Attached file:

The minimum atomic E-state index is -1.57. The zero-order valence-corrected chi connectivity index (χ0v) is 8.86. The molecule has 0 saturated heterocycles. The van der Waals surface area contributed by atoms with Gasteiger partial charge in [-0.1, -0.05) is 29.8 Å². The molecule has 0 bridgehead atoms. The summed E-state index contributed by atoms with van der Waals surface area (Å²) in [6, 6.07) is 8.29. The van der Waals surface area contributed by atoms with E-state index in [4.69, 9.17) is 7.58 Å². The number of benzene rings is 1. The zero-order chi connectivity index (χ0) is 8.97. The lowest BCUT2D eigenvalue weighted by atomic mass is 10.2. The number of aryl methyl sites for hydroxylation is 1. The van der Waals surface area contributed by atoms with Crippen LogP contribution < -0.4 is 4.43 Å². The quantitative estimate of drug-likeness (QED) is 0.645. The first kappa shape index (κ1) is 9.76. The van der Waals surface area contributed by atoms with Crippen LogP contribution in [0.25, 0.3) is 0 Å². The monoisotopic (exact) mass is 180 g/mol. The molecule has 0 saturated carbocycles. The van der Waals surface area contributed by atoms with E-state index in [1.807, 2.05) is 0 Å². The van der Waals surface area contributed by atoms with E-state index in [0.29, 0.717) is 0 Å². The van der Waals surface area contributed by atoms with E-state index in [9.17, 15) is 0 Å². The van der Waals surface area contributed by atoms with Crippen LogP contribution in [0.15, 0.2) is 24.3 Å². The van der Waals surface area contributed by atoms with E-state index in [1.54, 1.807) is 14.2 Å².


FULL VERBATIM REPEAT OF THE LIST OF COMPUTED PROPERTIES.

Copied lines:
The minimum atomic E-state index is -1.57. The zero-order valence-corrected chi connectivity index (χ0v) is 8.86. The molecule has 0 saturated heterocycles. The van der Waals surface area contributed by atoms with Gasteiger partial charge in [-0.1, -0.05) is 29.8 Å². The molecule has 0 bridgehead atoms. The summed E-state index contributed by atoms with van der Waals surface area (Å²) in [6, 6.07) is 8.29. The van der Waals surface area contributed by atoms with E-state index in [4.69, 9.17) is 7.58 Å². The number of benzene rings is 1. The zero-order chi connectivity index (χ0) is 8.97. The lowest BCUT2D eigenvalue weighted by atomic mass is 10.2. The number of aryl methyl sites for hydroxylation is 1. The van der Waals surface area contributed by atoms with Crippen LogP contribution < -0.4 is 4.43 Å². The quantitative estimate of drug-likeness (QED) is 0.645. The first kappa shape index (κ1) is 9.76. The van der Waals surface area contributed by atoms with Crippen LogP contribution in [0.25, 0.3) is 0 Å². The monoisotopic (exact) mass is 180 g/mol. The molecule has 0 saturated carbocycles. The van der Waals surface area contributed by atoms with E-state index in [1.807, 2.05) is 0 Å². The van der Waals surface area contributed by atoms with E-state index in [0.29, 0.717) is 0 Å². The van der Waals surface area contributed by atoms with E-state index in [9.17, 15) is 0 Å². The van der Waals surface area contributed by atoms with Crippen LogP contribution in [0.15, 0.2) is 24.3 Å². The van der Waals surface area contributed by atoms with E-state index in [1.54, 1.807) is 14.2 Å².